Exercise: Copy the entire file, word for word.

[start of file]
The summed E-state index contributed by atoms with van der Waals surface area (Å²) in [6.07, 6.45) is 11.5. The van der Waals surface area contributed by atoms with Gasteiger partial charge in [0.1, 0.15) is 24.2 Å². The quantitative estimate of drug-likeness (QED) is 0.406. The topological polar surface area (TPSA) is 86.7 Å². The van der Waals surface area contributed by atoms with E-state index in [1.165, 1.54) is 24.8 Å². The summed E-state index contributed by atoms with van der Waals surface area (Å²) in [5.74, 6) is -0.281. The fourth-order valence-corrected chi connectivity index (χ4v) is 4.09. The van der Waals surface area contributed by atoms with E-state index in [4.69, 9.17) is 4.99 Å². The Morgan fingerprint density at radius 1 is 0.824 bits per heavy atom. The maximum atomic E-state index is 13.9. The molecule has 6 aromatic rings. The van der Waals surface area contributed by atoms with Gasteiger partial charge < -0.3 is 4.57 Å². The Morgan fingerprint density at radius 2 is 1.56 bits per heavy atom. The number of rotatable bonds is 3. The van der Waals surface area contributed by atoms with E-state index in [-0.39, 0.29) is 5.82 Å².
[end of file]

The summed E-state index contributed by atoms with van der Waals surface area (Å²) in [6.07, 6.45) is 11.5. The van der Waals surface area contributed by atoms with Gasteiger partial charge in [0.1, 0.15) is 24.2 Å². The quantitative estimate of drug-likeness (QED) is 0.406. The topological polar surface area (TPSA) is 86.7 Å². The van der Waals surface area contributed by atoms with E-state index in [1.165, 1.54) is 24.8 Å². The summed E-state index contributed by atoms with van der Waals surface area (Å²) in [5.74, 6) is -0.281. The fourth-order valence-corrected chi connectivity index (χ4v) is 4.09. The van der Waals surface area contributed by atoms with E-state index in [4.69, 9.17) is 4.99 Å². The Morgan fingerprint density at radius 1 is 0.824 bits per heavy atom. The maximum atomic E-state index is 13.9. The molecule has 6 aromatic rings. The van der Waals surface area contributed by atoms with Gasteiger partial charge < -0.3 is 4.57 Å². The Morgan fingerprint density at radius 2 is 1.56 bits per heavy atom. The number of rotatable bonds is 3. The van der Waals surface area contributed by atoms with E-state index in [-0.39, 0.29) is 5.82 Å².